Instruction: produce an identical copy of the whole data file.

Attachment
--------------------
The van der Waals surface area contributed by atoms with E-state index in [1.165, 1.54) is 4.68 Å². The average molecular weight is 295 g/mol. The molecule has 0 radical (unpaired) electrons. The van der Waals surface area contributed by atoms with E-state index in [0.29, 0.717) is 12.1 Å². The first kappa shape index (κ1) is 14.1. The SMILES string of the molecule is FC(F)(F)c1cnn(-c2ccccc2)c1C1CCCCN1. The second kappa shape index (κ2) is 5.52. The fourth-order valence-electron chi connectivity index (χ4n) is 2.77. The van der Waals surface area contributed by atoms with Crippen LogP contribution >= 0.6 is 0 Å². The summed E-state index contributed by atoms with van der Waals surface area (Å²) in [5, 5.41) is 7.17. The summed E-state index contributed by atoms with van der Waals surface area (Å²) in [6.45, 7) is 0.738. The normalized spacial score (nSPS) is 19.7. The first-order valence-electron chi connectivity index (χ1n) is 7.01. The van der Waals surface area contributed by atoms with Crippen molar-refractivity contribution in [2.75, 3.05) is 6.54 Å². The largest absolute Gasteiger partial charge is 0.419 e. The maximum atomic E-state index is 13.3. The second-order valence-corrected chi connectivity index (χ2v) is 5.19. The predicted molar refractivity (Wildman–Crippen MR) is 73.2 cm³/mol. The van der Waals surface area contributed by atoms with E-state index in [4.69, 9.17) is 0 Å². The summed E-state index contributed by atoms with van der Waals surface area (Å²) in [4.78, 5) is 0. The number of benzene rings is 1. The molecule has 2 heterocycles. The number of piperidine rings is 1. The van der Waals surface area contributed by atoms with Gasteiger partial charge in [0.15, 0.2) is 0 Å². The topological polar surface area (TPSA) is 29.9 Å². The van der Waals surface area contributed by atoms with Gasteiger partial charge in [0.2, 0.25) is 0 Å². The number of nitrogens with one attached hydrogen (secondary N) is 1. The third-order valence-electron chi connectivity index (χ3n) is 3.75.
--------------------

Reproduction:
The van der Waals surface area contributed by atoms with E-state index in [1.165, 1.54) is 4.68 Å². The average molecular weight is 295 g/mol. The molecule has 0 radical (unpaired) electrons. The van der Waals surface area contributed by atoms with E-state index in [0.29, 0.717) is 12.1 Å². The first kappa shape index (κ1) is 14.1. The SMILES string of the molecule is FC(F)(F)c1cnn(-c2ccccc2)c1C1CCCCN1. The second kappa shape index (κ2) is 5.52. The fourth-order valence-electron chi connectivity index (χ4n) is 2.77. The van der Waals surface area contributed by atoms with Crippen LogP contribution >= 0.6 is 0 Å². The summed E-state index contributed by atoms with van der Waals surface area (Å²) in [5, 5.41) is 7.17. The summed E-state index contributed by atoms with van der Waals surface area (Å²) in [6.45, 7) is 0.738. The normalized spacial score (nSPS) is 19.7. The first-order valence-electron chi connectivity index (χ1n) is 7.01. The van der Waals surface area contributed by atoms with Crippen molar-refractivity contribution in [2.75, 3.05) is 6.54 Å². The largest absolute Gasteiger partial charge is 0.419 e. The maximum atomic E-state index is 13.3. The second-order valence-corrected chi connectivity index (χ2v) is 5.19. The predicted molar refractivity (Wildman–Crippen MR) is 73.2 cm³/mol. The van der Waals surface area contributed by atoms with E-state index in [4.69, 9.17) is 0 Å². The summed E-state index contributed by atoms with van der Waals surface area (Å²) in [4.78, 5) is 0. The number of benzene rings is 1. The molecule has 2 heterocycles. The number of piperidine rings is 1. The van der Waals surface area contributed by atoms with Gasteiger partial charge in [0.15, 0.2) is 0 Å². The topological polar surface area (TPSA) is 29.9 Å². The van der Waals surface area contributed by atoms with Gasteiger partial charge in [0.2, 0.25) is 0 Å². The number of nitrogens with one attached hydrogen (secondary N) is 1. The third-order valence-electron chi connectivity index (χ3n) is 3.75.